“Write a sample journal entry and show it to your kids, so they know what the goal is”
Therapist: It’s amazing how much Mimi can accomplish with small changes when she’s focused — in both academics and behavior.
Mimi: Feel less out of control and more empowered. I’m not just reacting to the chaos all day long anymore.
Avigdor: Fine, if it’s so important to you, I’ll stop running, I guess….
"It’s going well with Goldy,” Mimi reports after a few days. “But now I need to get on Avigdor’s case.”
She describes Avigdor as academically successful, but behaviorally challenging. “He runs wildly, gets on everyone’s nerves, and antagonizes everyone around him. He’s not good at expressing himself.
“He was always like this, but now that we’re together so much, these issues are much more front and center, and they’re becoming problematic. Actually…” Mimi hesitates. “I thought journaling would be good for him, but…”
“Journaling is a great idea,” I applaud. “It will help him get everything out, and keep up a lot of the language skills they work on in school.”
“I suggested it,” Mimi says ruefully. “I thought that if I presented it like a fun family project, everyone would get into it. But no one took the bait” [A kid like Avigdor, or even kids in general, need focus and structure for an activity like this to work].
I suggest that Mimi buy everyone new notebooks. And maybe some cool pens, too. There’s something irresistibly inviting about a fresh new notebook. “And then you need to break down the task into small, doable pieces,” I tell her. “Write a sample journal entry and show it to your kids, so they know what the goal is.”
Diaries and journals can be leveraged to serve two purposes for Avigdor: an emotional check-in that can help him regulate his emotions and a record of the day that can help him maintain his language and writing skills.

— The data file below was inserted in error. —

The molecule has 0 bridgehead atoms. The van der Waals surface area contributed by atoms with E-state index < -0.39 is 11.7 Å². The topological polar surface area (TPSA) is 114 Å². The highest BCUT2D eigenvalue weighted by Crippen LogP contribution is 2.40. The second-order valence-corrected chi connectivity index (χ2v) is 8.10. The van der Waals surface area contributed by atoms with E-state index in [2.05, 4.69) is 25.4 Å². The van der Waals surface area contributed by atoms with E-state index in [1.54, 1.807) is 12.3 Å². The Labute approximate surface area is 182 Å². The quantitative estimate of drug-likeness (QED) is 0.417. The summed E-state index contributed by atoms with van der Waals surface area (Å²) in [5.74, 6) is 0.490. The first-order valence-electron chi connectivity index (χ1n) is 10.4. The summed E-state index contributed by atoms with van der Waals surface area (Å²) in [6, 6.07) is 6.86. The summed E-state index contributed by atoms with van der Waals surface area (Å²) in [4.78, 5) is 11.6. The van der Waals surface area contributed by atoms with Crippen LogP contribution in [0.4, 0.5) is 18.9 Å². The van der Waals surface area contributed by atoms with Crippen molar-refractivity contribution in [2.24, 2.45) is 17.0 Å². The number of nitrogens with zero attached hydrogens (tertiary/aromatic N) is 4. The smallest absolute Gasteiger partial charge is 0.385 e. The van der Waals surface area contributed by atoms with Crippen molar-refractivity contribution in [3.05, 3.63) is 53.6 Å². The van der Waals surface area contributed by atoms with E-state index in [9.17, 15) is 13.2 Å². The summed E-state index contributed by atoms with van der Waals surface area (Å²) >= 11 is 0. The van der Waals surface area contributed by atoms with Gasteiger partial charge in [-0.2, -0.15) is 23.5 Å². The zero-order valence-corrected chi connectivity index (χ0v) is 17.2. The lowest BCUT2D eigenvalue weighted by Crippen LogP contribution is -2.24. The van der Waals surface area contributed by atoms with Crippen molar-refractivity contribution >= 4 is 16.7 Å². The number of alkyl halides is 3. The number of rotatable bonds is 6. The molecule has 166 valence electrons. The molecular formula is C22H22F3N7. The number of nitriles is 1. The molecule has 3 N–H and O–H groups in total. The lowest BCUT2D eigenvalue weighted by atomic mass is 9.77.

Mimi will need to guide Avigdor toward both goals. “Introduce him to the six main emotions [The six main emotions are happy, sad, fear, anger, disgust, and surprise]. Every emotion has degrees and shades. So ask him how he feels. If he says ‘happy,’ ask how happy — very happy, a little happy. You can work together to create word lists for each emotion with more specific words, like glad, thrilled, or joyous. The point is to get him in touch with his emotions, and to help him express them, which will result in him feeling calmer.”
Mimi is skeptical. “I honestly don’t think he’s holding there yet.”
“Try reading with him, then,” I suggest. “Like you’re doing with Goldy. Choose books about feelings, or the advice columns in Mishpacha Jr. Read the story together, and ask Avigdor to identify the emotion and then what caused it. Soon he’ll be able to do this with his own ‘stories,’ as well.”
“He won’t know what to write,” Mimi predicts.
“Help him out by telling him to choose a topic and then write about the five WH questions: who, what, when, where, and why.” More advanced writers can be encouraged to include three or more details, and even more advanced writers can be directed to structure the entry like a story, with an introduction that describes what instigated the situation and a resolution.
Mimi seems skeptical. “Try it,” I urge her. “Do it together as a family. It’ll be fun.”
“Okay.” Mimi winks. “At least I’ll enjoy it,” she says.
(Originally featured in Family First, Issue 696)
D. Himy is a speech-language pathologist in private practice and creator of the Link-It and STARPower curriculums. The fictional characters in this column represent typical client profiles.
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